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water

Venus' gentler, Earth-like past

Today, the surface of Venus is a hellhole, seared by scorching temperatures, crushing pressures and a toxic atmosphere of carbon dioxide with occasional clouds of sulfuric acid. But evidence is mounting that billions of years ago, Earth’s evil twin planet was a much more pleasant place — a second blue marble covered by water. The latest data come from the European Space Agency’s Venus Express spacecraft, which has spent three years constructing a detailed map of the surface of the planet’s southern hemisphere and finding new evidence for Earth-like plate tectonics and a watery past.

07 Oct 2009

GSA meeting: Water, water everywhere ... creating some to drink

HOUSTON – The Geological Society of America’s joint meeting kicked off Sunday, beginning a week filled with thousands of presentations on soil science, atmospheric science, education and evolution, paleontological discoveries, energy issues and Hurricanes Gustav and Ike — made particularly poignant by the Houston, Texas, setting.

06 Oct 2008

NASA's LCROSS crashes on the moon

Blogging on EARTH

Usually, NASA hopes its space probes land safely at their destinations. This morning, the agency was planning for a big explosion on the moon — all in the hopes of confirming the presence of water on our nearest neighbor.

09 Oct 2009

'The Big Necessity' Reclaiming feces

In her new book, "The Big Necessity: The Unmentionable World of Human Waste and Why It Matters," freelance journalist Rose George argues that experts and citizens alike must overcome their aversion to all things fecal — or else face one of the most serious public health risks on the planet. If handled properly, George says, waste water can even be reclaimed as potable water. Recently, EARTH contributor Brian Fisher Johnson talked with George about her book, which was released on Oct. 14.

20 Oct 2008

Clearing roadways: A little salt goes a long way

Although winter in the Northern Hemisphere does not technically begin for another month, snowfalls and icy conditions are already making driving hazardous. When winter weather strikes, most states spread salt to clear roadways. However, more and more studies are showing that salt has lasting environmental repercussions, which may force a winter roadway maintenance overhaul. But if not salt, then what?

17 Nov 2009

Saving Energy and Water Through Superior Sanitation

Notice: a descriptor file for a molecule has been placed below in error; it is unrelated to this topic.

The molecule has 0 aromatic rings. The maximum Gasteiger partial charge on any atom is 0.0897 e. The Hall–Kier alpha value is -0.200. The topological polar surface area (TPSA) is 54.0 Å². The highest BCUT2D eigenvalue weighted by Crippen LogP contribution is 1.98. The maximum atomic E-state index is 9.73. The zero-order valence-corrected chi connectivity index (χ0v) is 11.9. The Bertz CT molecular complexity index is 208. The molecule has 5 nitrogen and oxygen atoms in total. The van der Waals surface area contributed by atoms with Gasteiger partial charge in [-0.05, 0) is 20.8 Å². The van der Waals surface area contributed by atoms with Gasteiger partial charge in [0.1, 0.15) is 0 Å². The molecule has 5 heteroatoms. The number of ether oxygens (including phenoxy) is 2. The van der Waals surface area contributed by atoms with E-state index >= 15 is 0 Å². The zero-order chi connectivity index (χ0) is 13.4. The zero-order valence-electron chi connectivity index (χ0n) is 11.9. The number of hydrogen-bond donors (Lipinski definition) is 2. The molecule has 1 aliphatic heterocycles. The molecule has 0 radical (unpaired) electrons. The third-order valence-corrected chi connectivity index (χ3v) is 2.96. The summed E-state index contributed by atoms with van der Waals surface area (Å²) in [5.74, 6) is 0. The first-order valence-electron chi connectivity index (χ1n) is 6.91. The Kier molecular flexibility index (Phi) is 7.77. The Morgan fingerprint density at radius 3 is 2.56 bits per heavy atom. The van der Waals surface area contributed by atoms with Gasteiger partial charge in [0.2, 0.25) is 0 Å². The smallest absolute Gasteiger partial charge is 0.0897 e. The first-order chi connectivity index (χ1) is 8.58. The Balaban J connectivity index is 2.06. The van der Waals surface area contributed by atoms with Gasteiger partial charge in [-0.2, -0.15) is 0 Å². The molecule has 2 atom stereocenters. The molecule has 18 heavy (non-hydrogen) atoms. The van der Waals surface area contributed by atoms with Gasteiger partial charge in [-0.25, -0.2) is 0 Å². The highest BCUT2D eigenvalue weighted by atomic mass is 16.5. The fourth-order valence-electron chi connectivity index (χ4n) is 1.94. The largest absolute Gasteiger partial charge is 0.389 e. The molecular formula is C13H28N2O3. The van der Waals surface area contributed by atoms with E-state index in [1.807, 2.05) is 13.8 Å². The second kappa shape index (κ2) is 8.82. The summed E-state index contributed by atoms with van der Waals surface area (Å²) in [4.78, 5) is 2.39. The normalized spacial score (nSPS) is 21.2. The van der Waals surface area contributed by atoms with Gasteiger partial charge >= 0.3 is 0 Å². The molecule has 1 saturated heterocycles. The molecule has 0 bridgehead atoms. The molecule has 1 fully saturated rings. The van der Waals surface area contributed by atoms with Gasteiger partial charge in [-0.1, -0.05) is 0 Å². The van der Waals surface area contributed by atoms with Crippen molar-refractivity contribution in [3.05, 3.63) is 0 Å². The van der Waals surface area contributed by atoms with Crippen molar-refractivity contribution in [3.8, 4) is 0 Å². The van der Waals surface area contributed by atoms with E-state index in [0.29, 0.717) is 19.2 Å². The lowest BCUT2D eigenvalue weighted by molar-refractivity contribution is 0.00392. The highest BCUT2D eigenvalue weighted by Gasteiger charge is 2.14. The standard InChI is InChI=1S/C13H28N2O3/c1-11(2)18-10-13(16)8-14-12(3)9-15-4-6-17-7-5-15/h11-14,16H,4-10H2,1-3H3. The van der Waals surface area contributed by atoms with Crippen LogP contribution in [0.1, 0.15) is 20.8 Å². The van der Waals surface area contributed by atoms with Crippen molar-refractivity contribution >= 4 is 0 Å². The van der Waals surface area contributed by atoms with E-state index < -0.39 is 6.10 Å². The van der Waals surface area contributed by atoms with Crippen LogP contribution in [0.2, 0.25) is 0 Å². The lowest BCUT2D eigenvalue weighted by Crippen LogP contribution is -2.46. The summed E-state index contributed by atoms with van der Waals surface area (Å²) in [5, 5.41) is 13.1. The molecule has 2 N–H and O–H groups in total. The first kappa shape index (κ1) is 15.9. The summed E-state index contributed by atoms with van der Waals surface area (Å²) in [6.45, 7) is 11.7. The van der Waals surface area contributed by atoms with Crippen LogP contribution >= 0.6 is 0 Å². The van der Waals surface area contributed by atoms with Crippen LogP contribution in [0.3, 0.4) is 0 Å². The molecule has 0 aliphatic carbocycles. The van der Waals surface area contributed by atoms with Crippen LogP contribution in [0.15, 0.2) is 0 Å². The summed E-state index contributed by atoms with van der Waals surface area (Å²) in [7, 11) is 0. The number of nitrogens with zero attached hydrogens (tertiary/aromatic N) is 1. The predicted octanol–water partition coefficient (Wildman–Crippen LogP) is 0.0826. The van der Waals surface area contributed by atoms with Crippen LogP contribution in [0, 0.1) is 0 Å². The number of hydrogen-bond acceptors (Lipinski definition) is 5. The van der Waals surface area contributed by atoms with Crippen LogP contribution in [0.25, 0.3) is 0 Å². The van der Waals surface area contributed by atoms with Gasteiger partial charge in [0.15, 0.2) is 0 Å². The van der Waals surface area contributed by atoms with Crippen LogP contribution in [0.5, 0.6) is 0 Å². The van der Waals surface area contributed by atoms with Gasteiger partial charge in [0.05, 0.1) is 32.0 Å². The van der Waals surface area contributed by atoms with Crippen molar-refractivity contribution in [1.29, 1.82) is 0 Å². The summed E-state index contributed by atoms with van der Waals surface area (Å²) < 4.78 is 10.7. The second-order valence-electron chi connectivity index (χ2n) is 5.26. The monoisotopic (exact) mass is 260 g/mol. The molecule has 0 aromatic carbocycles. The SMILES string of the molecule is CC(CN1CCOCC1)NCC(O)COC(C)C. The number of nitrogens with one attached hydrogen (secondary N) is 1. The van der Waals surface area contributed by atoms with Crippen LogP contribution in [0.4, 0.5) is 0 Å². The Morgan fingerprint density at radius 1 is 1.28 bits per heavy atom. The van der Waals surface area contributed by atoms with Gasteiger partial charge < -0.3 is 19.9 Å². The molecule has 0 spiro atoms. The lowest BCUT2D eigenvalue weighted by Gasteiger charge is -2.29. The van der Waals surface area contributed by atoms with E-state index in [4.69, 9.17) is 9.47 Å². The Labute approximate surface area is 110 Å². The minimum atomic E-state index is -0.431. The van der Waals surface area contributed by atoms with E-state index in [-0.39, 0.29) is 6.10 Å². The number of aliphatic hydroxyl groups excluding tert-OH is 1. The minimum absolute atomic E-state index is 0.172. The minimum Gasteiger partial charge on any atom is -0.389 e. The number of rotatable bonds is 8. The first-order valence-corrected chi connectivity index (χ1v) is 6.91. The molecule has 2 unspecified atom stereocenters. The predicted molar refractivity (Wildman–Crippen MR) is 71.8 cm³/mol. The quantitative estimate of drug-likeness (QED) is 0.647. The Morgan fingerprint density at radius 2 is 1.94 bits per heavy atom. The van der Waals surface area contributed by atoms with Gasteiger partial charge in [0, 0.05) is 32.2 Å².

Have you ever thought about using your urine to fertilize your tomatoes and cucumbers? Full of nutrients like phosphorus, potassium and nitrogen, urine can work wonders in your garden. How about composting your feces — packed with rich organic matter just waiting to be decomposed — to help your rose bushes and oak trees grow? If you don’t use feces for composting, then it could be a source of natural gas and hydrogen for use as an alternative energy supply. Or perhaps you would be more comfortable with the thought of reusing the water you wash your clothes in to flush your toilets?

03 Mar 2009

Biophysical economics: The Mississippi Delta as a lens for global issues

With a global economic slowdown and growing environmental concerns, it is worthwhile to take a look at the future and think about how we can better manage development relative to society, natural ecosystems, climate and energy. These global issues can be viewed through the lens of the Mississippi Delta.

24 Nov 2009

Rewriting rivers: What it means for river restoration

In 1702, Francis Chadsey and his family bought 200 hectares of meadow and upland on the banks of the Brandywine Creek in southeastern Pennsylvania. Within a year, he built a mill for grinding wheat, oats and barley. Like other landowners in the region, Chadsey also built a small dam on the creek. He most likely used local stone to erect the 2.5- to 3.5-meter-high structure, behind which a small pond sprang up. From the pond, a conduit carried water that spilled over a wheel to produce power to run the mill.

13 Mar 2009

Mississippi Delta drowning

The Mississippi River Delta is arguably the most geologically (and politically) dynamic delta in the United States. Subsidence, sedimentation, sea-level change and human manipulation constantly alter the landscape at the end of North America’s longest river. But now, researchers say, the beloved delta may be irrevocably shrinking.

24 Nov 2009

Lack of water threatens "Garden of Eden"

Since the downfall of Saddam Hussein in 2003, Iraqis and scientists from around the world have been working hard to restore Iraq’s once-lush marshes. But after several years of measurable improvement, drought and competition over limited water supplies threaten to reverse this progress. Those working on the marshes are confident that the marshes can come back — but whether the people who rely on these wetlands for their livelihood will be as resilient remains to be seen.

15 Apr 2009

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